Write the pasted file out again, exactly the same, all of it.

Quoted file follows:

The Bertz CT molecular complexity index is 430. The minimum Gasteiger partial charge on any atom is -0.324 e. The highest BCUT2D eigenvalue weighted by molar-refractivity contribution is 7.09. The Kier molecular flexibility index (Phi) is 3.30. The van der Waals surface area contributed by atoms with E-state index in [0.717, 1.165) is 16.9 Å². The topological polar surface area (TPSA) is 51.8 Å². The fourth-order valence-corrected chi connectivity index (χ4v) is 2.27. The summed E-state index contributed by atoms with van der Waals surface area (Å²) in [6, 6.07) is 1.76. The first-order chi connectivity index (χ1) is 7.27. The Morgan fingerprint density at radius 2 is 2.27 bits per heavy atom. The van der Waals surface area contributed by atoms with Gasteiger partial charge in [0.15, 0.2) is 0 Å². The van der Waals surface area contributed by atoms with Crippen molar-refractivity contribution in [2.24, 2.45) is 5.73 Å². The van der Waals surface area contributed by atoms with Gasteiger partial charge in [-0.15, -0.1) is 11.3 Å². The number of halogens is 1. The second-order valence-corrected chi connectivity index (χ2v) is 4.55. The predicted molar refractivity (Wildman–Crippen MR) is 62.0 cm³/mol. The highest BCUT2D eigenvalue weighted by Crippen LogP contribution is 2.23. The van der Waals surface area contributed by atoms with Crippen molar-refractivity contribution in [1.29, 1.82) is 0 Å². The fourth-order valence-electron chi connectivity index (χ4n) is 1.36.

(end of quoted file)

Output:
The Bertz CT molecular complexity index is 430. The minimum Gasteiger partial charge on any atom is -0.324 e. The highest BCUT2D eigenvalue weighted by molar-refractivity contribution is 7.09. The Kier molecular flexibility index (Phi) is 3.30. The van der Waals surface area contributed by atoms with E-state index in [0.717, 1.165) is 16.9 Å². The topological polar surface area (TPSA) is 51.8 Å². The fourth-order valence-corrected chi connectivity index (χ4v) is 2.27. The summed E-state index contributed by atoms with van der Waals surface area (Å²) in [6, 6.07) is 1.76. The first-order chi connectivity index (χ1) is 7.27. The Morgan fingerprint density at radius 2 is 2.27 bits per heavy atom. The van der Waals surface area contributed by atoms with Gasteiger partial charge in [0.15, 0.2) is 0 Å². The van der Waals surface area contributed by atoms with Crippen molar-refractivity contribution in [2.24, 2.45) is 5.73 Å². The van der Waals surface area contributed by atoms with Gasteiger partial charge in [-0.15, -0.1) is 11.3 Å². The number of halogens is 1. The second-order valence-corrected chi connectivity index (χ2v) is 4.55. The predicted molar refractivity (Wildman–Crippen MR) is 62.0 cm³/mol. The highest BCUT2D eigenvalue weighted by Crippen LogP contribution is 2.23. The van der Waals surface area contributed by atoms with Crippen molar-refractivity contribution in [1.29, 1.82) is 0 Å². The fourth-order valence-electron chi connectivity index (χ4n) is 1.36.